Yesterday I walked into Shimamura Music Store in Nagano-city about an hour after it opened and there on the display they had just assembled the new Roland AIRA TR-8, TB-3, and VT-3 over near the DJ area. It was interesting they elected to display the Roland AIRA equipment in the DJ area and not the traditional synthesizer area. I understand this as the Roland AIRA stuff is also geared toward’s DJs but it’s the first time I’ve seen this. Shortly before this I picked up the Roland VT-3 from the same store so basically I was in there to check out if they had the TR-8 and TB-3 in yet.
Quite frankly I was VERY surprised the store had the TR-8 and TB-3 in stock and out on the floor. They literally had placed it out there right when the store opened, so I figure I was lucky with my timing. Throw in the fact that I’m in Nagano ( the countryside ) and not in central Tokyo, I suppose it was natural that I’d have a good chance at getting a first shot at buying these early. I think I played everything for about five minutes and I was then SOLD!!! Oh My! The TR-8 and TB-3 were amazing!
First, I have NEVER owned a real TR-808, TR-909, or TB-303 before. I also have never seen nor heard them in real life other than on a record or Youtube video. So I must first announce that I have absolutely no idea if they are the same or near the same as the real thing. However, I can say that on their own, they sounded incredible with lots of bass, punch, and warmth. Those three things are basically what sold me on the trio. I likely will never find nor be able to fork over the thousands of dollars to get the originals. The TR-8 and TB-3 quite frankly are close enough to a sound that I like and can integrate with my analog poly and mono synthesizers here at home without issue!
I haven’t had much time to play with the Roland TR-8 and TB-3, but I have had some experience now so I can comment on a few things. First I connected the TB-3 into the external input of the TR-8. I then midi’d up the TB-3 to the TR-8. I did this so that I could just throw on some headphones and jam for a little bit. I haven’t hooked these up to my mixer setup yet but I plan to tomorrow so that I can add in a Juno-106 or Polysix for example to hear how they sound together. I then just pressed play on the TR-8 and had fun without the manual tweaking and checking out all the parameters of both machines.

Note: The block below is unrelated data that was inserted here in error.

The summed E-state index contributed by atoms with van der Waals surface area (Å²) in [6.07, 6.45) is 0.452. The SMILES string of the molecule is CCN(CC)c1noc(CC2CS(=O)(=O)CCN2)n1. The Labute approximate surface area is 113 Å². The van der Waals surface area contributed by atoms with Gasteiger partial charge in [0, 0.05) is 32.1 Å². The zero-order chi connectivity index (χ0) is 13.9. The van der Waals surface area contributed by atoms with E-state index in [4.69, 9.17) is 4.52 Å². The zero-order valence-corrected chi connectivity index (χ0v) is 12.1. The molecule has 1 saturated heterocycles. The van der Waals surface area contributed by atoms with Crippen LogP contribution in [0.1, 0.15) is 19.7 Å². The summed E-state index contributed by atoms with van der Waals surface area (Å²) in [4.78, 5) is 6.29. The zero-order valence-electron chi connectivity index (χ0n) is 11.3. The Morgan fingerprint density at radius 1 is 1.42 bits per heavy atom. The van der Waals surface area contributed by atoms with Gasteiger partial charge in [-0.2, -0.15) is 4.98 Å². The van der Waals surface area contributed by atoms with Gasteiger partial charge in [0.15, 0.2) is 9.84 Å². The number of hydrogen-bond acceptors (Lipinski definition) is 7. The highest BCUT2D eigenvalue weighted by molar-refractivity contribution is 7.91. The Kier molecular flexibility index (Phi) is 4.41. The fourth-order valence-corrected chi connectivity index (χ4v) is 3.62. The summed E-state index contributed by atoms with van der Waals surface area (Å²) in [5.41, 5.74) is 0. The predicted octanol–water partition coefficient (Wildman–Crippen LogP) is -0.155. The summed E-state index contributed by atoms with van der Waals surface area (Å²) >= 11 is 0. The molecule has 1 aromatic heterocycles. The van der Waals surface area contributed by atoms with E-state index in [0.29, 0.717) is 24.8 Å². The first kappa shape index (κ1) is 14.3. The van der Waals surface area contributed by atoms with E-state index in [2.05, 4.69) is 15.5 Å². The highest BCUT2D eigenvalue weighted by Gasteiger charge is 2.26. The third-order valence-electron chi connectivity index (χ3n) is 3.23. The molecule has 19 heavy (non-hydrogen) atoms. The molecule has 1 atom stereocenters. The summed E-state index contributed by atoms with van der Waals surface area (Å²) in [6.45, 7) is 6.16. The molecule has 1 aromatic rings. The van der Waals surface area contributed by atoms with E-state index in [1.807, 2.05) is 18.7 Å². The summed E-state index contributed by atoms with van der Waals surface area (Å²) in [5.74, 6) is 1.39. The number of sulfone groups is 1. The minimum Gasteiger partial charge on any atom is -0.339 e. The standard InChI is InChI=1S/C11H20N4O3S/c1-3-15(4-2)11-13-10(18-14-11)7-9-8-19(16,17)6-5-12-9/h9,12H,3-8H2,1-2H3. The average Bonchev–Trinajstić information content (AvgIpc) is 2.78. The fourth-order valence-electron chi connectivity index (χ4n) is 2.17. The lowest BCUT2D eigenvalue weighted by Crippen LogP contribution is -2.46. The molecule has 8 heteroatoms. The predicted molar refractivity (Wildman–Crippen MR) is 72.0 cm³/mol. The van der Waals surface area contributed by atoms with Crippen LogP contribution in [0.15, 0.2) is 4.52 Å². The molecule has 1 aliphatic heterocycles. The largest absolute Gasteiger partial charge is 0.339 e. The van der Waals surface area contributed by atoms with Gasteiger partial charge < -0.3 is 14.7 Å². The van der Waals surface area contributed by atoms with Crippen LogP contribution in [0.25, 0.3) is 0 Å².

What I found was that everything was pretty easy to figure out without the manual. I have seen a few videos which helped already, but really both machines are very easy to use. The sound as I mentioned above is better than expected which means GREAT!!
Now since I am sort of a one man band during practice, I found the Roland TB-3 had some exceptional capabilities. First the patterns could be changed seamlessly from one to another. This made it easy to create a “verse”, “chorus”, and then “bridge” sort of bassline and be able to swap them easily and seamlessly. I also found the Scatter to be really cool for a couple of reasons. I discovered that Scatter allows you to tap up to about 10 different variations that work very well as fills or even sections of a song if you momentarily hold them in place. I could jam on a bassline verse and the use the scatter to create an improve chorus bassline or bridge based on the original line. Sure it kind of glitches the bassline, but not as you might expect. It can be controlled a little because of the several variations you have. The other thing is that Scatter is very consistent in that you can get the same result each time so you could use it in a song played live easily. It’s not random unless you want it to be. Thus I find the Scatter function to be ideal for creating fills and creating a live momentary verse/chorus/bridge bassline. It’s beautiful for “one man band” setups.